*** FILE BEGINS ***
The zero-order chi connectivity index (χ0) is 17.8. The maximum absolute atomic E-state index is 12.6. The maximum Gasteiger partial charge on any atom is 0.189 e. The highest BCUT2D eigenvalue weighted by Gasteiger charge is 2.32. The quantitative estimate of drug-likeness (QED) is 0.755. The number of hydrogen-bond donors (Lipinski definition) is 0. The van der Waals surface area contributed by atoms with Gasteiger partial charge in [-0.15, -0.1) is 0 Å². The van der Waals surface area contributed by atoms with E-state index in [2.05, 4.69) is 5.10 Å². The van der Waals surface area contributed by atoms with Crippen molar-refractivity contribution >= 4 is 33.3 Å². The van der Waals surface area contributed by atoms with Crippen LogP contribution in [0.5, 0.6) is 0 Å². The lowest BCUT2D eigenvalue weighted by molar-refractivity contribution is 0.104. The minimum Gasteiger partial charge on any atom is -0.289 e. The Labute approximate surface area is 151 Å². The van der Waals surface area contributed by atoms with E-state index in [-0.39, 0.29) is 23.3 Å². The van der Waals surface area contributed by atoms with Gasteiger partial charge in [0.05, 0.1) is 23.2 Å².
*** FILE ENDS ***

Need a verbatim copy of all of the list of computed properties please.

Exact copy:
The zero-order chi connectivity index (χ0) is 17.8. The maximum absolute atomic E-state index is 12.6. The maximum Gasteiger partial charge on any atom is 0.189 e. The highest BCUT2D eigenvalue weighted by Gasteiger charge is 2.32. The quantitative estimate of drug-likeness (QED) is 0.755. The number of hydrogen-bond donors (Lipinski definition) is 0. The van der Waals surface area contributed by atoms with Gasteiger partial charge in [-0.15, -0.1) is 0 Å². The van der Waals surface area contributed by atoms with E-state index in [2.05, 4.69) is 5.10 Å². The van der Waals surface area contributed by atoms with Crippen molar-refractivity contribution >= 4 is 33.3 Å². The van der Waals surface area contributed by atoms with Crippen LogP contribution in [0.5, 0.6) is 0 Å². The lowest BCUT2D eigenvalue weighted by molar-refractivity contribution is 0.104. The minimum Gasteiger partial charge on any atom is -0.289 e. The Labute approximate surface area is 151 Å². The van der Waals surface area contributed by atoms with E-state index in [-0.39, 0.29) is 23.3 Å². The van der Waals surface area contributed by atoms with Gasteiger partial charge in [0.05, 0.1) is 23.2 Å².